OCEAN CITY – Establishing a viable, productive aquaculture industry in the coastal bays while minimizing the potential impact on those who use and enjoy the waters are among the objectives of Maryland’s new 10-member Coastal Bays Aquaculture Development Workgroup formed recently to study the budding industry in the waters in and around the resort area.
Aquaculture, in this case the growing and harvesting of shellfish such as oysters and clams in controlled environments, is big business in neighboring states, but the industry is relatively untapped in the coastal areas of Maryland. With traditional harvests of shellfish at historic lows and increasing natural and man-made threats to oysters and clams in the wild, exploring the possibility of expanding an aquaculture presence in the coastal bays appears to be a logical progression.
To that end, the state’s Department of Natural Resources (DNR) recently formed a 10-member task force of sorts to study the possibility of an expanded aquaculture industry in the coastal bays. The panel includes a cross-section of local and state politicians, environmental group leaders, scientists and researchers, and other stakeholders including watermen, hunters and property rights advocates.
The group’s objectives include identifying the major obstacles to aquaculture operations in the coastal bays, identifying opportunities to support aquaculture and developing strategies to minimize user-conflicts. It’s a complicated issue to be sure, but the potential economic and ecological benefits cannot be ignored, according to DNR Secretary John R. Griffin.
“Across the state, we have seen a renewed interest in shellfish aquaculture,” he said this week. “We now have a timely opportunity to develop new local businesses that can utilize renewable natural resources to create sustainable economic benefits. Aquaculture has the potential to provide ecological advantages to the bays, while also seeking to minimize other user conflicts.”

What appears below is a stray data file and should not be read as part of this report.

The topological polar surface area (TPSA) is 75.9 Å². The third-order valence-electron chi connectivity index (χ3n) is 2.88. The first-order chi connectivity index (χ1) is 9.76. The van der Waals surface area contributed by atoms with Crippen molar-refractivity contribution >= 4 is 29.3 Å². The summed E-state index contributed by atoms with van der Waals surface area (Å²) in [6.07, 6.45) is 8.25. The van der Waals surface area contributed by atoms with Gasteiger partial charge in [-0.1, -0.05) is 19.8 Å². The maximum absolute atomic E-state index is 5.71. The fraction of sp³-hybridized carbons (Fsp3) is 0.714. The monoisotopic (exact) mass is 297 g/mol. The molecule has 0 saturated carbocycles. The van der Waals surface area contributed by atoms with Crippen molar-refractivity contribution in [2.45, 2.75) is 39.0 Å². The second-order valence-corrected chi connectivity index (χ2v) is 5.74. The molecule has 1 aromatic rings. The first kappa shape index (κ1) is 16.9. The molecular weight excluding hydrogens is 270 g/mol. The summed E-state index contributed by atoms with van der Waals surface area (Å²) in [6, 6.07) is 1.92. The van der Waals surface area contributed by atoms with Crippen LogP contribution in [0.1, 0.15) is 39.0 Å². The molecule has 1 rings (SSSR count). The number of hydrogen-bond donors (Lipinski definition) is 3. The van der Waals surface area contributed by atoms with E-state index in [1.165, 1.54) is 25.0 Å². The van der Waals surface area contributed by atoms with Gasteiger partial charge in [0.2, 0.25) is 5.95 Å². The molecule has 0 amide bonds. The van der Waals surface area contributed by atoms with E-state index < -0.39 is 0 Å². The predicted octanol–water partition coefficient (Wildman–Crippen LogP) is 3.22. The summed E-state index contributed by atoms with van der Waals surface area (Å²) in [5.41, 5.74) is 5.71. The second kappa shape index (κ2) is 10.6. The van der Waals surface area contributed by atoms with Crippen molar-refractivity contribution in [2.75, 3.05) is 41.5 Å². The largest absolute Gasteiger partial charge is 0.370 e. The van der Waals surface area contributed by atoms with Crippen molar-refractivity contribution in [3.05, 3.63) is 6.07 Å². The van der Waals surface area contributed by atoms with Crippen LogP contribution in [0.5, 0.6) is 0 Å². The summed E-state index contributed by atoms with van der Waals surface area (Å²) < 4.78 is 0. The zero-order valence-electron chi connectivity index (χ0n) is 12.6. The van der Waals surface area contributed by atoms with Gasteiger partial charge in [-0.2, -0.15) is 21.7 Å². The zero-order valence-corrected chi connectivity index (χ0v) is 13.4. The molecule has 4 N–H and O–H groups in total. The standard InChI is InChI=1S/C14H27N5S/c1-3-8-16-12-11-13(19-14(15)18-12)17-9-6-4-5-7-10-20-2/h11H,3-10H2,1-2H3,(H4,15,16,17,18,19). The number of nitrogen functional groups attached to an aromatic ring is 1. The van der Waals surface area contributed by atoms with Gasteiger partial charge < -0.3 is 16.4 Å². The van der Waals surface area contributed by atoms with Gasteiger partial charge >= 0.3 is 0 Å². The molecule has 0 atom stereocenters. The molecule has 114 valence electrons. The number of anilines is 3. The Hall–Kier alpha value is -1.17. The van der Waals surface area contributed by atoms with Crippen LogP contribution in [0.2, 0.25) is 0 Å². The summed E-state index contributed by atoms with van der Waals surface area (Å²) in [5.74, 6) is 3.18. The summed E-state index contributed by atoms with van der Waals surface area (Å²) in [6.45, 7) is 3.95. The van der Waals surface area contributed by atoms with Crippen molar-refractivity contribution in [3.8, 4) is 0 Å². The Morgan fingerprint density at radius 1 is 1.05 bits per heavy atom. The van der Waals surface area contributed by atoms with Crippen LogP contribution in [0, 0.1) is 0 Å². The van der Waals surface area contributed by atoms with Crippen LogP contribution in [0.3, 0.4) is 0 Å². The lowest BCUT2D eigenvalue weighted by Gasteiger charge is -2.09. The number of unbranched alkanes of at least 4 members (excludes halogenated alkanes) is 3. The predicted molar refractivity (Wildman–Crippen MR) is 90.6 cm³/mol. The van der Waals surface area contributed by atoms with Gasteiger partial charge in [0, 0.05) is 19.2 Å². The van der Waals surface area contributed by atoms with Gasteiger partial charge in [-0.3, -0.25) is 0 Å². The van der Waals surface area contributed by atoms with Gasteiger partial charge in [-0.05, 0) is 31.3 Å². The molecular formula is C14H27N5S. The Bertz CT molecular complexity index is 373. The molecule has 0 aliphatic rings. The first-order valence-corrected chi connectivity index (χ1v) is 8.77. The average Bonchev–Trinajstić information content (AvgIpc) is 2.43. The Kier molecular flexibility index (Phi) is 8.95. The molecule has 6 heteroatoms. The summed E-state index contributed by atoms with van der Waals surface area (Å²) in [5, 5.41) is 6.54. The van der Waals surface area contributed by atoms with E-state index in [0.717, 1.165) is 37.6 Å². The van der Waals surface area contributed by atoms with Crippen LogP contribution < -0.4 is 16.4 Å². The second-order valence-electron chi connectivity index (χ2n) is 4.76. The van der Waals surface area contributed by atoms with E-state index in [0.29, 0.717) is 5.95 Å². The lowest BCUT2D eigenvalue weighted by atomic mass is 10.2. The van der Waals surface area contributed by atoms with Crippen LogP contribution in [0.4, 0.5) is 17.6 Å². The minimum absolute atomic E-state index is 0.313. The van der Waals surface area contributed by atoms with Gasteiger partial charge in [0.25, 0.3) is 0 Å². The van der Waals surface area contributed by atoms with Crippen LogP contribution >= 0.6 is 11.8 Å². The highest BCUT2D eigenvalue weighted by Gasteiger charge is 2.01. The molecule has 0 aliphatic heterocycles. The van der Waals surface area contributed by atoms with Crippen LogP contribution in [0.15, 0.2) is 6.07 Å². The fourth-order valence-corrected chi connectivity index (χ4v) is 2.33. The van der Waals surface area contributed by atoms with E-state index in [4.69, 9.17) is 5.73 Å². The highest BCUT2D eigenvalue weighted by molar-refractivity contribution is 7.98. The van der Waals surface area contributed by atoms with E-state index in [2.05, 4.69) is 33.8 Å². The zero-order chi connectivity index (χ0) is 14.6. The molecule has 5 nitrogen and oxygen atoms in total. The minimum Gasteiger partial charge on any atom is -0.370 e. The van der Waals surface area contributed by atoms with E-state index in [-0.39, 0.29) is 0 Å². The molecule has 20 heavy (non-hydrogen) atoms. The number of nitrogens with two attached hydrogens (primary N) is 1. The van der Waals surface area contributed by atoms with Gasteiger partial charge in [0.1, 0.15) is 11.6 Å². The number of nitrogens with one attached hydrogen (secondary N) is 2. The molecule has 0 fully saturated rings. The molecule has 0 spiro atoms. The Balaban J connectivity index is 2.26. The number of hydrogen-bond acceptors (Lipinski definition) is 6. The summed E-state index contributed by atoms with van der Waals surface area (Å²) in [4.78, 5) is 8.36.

There is currently a handful of private aquaculture enterprises operating in the coastal bays, most notably a clam nurturing and harvesting operation near Public Landing, but the DNR’s panel is hoping to expand the presence to a much larger scale. Tentative plans call for the state leasing areas of bay bottom to private interests who would then develop working aquaculture operations in the coastal bays.
From an economic standpoint, a thriving aquaculture industry in the coastal bays would create jobs, generate revenue, fill a void in existing markets for clams and oysters, and provide new opportunities for watermen faced with growing challenges.
From an environmental standpoint, clams and oysters are nature’s greatest natural filters of nutrients and other contaminants in the coastal bays and there is an obvious water quality benefit to be gained from an expanded aquaculture presence in the bays. No less important is the historic benefit. Harvesting clams and oysters is part of the heritage of Worcester County, and establishing a viable aquaculture presence in the coastal bays is a way of sustaining that, according to Delegate Jim Mathias, who is serving on the 10-member panel.
“I’m very committed to the concept of developing a working, sustainable aquaculture presence in the coastal bays,” he said. “Going into this, we believe there something can be done to nurture an untapped industry. This is part economic development and part preservation of a part of our heritage.”
Mathias sponsored a bill approved last year to prohibit hydraulic dredging for clams in the coastal bays. He said this week exploring an expanded aquaculture presence here could help fill that void.
“I have somewhat of a personal stake in this in that I helped lead the effort to prohibit hydraulic dredging for clams in the coastal bays,” he said. “This presents an alternative, but it has to be explored carefully. We have to be responsible and respectful off all the parties involved in this.”
While there are numerous upsides to the issue, some are concerned an expanded aquaculture presence in the coastal bays could infringe on property owner’s rights and could limit access to areas traditionally utilized by recreational fishermen, hunters and others who utilize the waters. Striking a balance is one of the major challenges facing the workgroup, according to Worcester County Commission President Virgil Shockley, who is also on the panel.
“One of my initial concerns is the potential impact on property rights,” he said. “One thing I’ve learned already is that a property owner’s rights end at the water’s edge, but we have to respectful and mindful of their rights. There are a lot of questions and this is not going to be an easy thing. It’s going to require a law change in Annapolis.”
At the end of the exploratory process, the panel will make recommendations to the DNR on how best to develop a commercial aquaculture presence in the coastal bays, according to Shockley.
“We have to take steps to save the industry because it’s an important part of the heritage of Worcester County,” he said. “This involves economic development, resource preservation, property rights, and it’s linked to tourism. It’s complicated, but there is a logical and practical reason to explore this now.”